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December 04, 2022, 03:51:26 pm
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Beware with false peachbloom glazed bottles

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Author Topic: Beware with false peachbloom glazed bottles  (Read 734 times)
Fiveroosters aka clayandbrush
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« on: September 05, 2018, 04:48:27 pm »

Dear all,
since Joey mentioned in a recent thread how dangerous are the thermal shocks for hard materials like porcelain and glass, I take the opportunity to alert about a particular type of crackled snuff bottles, something that I think I have already mentioned before.
Look at the pictures below. That bottle has been sold on ebay recently, and it was described as being “peachbloom glazed”. It is a false peachbloom bottle.
Peachbloom glaze is a particular type of glaze that has been developed during the Kangxi period. It is rare, and the production process is difficult, hence the result is very variable.
Now, if you look at that bottle and compare it with a real peachbloom Kangxi item, you will see that the appearance is completely different.
Besides that, and most important, if you look carefully you will see that the pink color is not in the glaze, but only in the cracks of the glaze. That is very easy to obtain.
If you take a white bottle and you heat it at high temperature, let say 600 degrees Celsius, and then you put it into water, the thermal shock will generate a net of minute crackles like those seen on that bottle.
After that, you spray over the bottle a special liquid, called Penetrant or Dye penetrant liquid, which usually has that particular type of pink. That liquid is extremely fluid and its purpose is for inspection of crackles or fissures in the industry of mechanical and ceramic parts. Being extremely fluid, it is absorbed by the cracks; then you wipe off the liquid from the surface of the piece, and in that way you will see the cracks which are evidenced by the color of the liquid.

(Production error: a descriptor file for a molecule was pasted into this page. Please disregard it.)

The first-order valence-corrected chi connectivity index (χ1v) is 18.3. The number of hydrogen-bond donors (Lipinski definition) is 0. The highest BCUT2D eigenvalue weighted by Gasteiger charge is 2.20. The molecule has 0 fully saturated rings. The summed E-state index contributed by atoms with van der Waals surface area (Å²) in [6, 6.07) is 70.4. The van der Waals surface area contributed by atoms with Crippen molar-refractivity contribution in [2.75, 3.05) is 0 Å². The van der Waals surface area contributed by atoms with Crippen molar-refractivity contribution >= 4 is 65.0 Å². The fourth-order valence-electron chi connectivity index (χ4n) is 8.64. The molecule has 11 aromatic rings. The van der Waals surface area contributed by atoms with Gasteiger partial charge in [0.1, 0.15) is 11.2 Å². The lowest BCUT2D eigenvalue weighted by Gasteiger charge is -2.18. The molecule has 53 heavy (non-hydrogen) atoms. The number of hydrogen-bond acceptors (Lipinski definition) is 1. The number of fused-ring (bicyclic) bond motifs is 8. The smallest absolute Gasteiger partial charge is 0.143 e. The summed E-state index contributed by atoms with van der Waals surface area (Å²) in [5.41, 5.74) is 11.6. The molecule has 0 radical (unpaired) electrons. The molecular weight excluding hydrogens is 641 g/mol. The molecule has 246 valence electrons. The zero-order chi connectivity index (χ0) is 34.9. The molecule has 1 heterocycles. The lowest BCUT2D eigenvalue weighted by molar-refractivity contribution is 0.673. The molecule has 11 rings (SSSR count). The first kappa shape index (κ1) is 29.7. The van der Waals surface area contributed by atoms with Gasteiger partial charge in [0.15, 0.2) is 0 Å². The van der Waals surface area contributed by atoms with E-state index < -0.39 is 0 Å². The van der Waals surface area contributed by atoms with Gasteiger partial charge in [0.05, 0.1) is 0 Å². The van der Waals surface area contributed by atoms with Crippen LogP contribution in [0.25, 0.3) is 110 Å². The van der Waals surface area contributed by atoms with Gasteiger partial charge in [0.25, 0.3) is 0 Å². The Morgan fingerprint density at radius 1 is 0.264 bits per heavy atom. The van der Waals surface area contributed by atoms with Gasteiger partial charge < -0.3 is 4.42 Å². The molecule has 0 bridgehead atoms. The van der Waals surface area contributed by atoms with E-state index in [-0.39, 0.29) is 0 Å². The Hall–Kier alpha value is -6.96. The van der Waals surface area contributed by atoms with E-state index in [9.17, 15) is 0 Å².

In my previous job we did this test many times on ceramic insulators. It is a pity that I do not have pictures of the pieces, because you would see that the appearance is identical to that of the bottle.
I know that because of my previous experience, as said; but you can verify that I am right by looking at the base of the bottle. As you see, there are the pink colored cracks on the unglazed base too, meaning with all evidence that the color is not in the glaze.
Hence that bottle is not peachbloom glazed, it is a fake peachbloom bottle. Beware if you are tempted to bid on such bottles.
Frankly I was tempted to bid on that bottle, because by the picture of the base the bottle is an old one, but I didn’t because it is hard to remove that purposely made false color. It is a pity, the bottle was a nice one but the seller destroyed it in the tentative of getting more money from it. 
Beware.
Kind regards
Giovanni


* Crackl1.jpg (113.26 KB, 751x959 - viewed 44 times.)

* Crackl2.jpg (173.4 KB, 1042x958 - viewed 43 times.)

* Crackl3.jpg (165.39 KB, 977x961 - viewed 31 times.)
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Joey
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« Reply #1 on: September 06, 2018, 07:50:27 am »

Dear Giovanni,

      Facinating! Thank you.
Joey
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Joey Silver, collecting snuff bottles since Feb.1970

aidan31
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« Reply #2 on: September 06, 2018, 08:28:45 am »

Dear Giovanni-

Thank you for such a clear and informative post about what some sellers term "peach bloom" bottles.  Your explanation of the manufacture of pink crackle porcelain bottles was certainly up to your usual standard.  Your knowledge of and experience with Chinese porcelains in general is an asset to all collectors.

Many thanks,
Rick
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Jungle Jas
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« Reply #3 on: September 06, 2018, 10:54:15 am »

Hi Giovanni,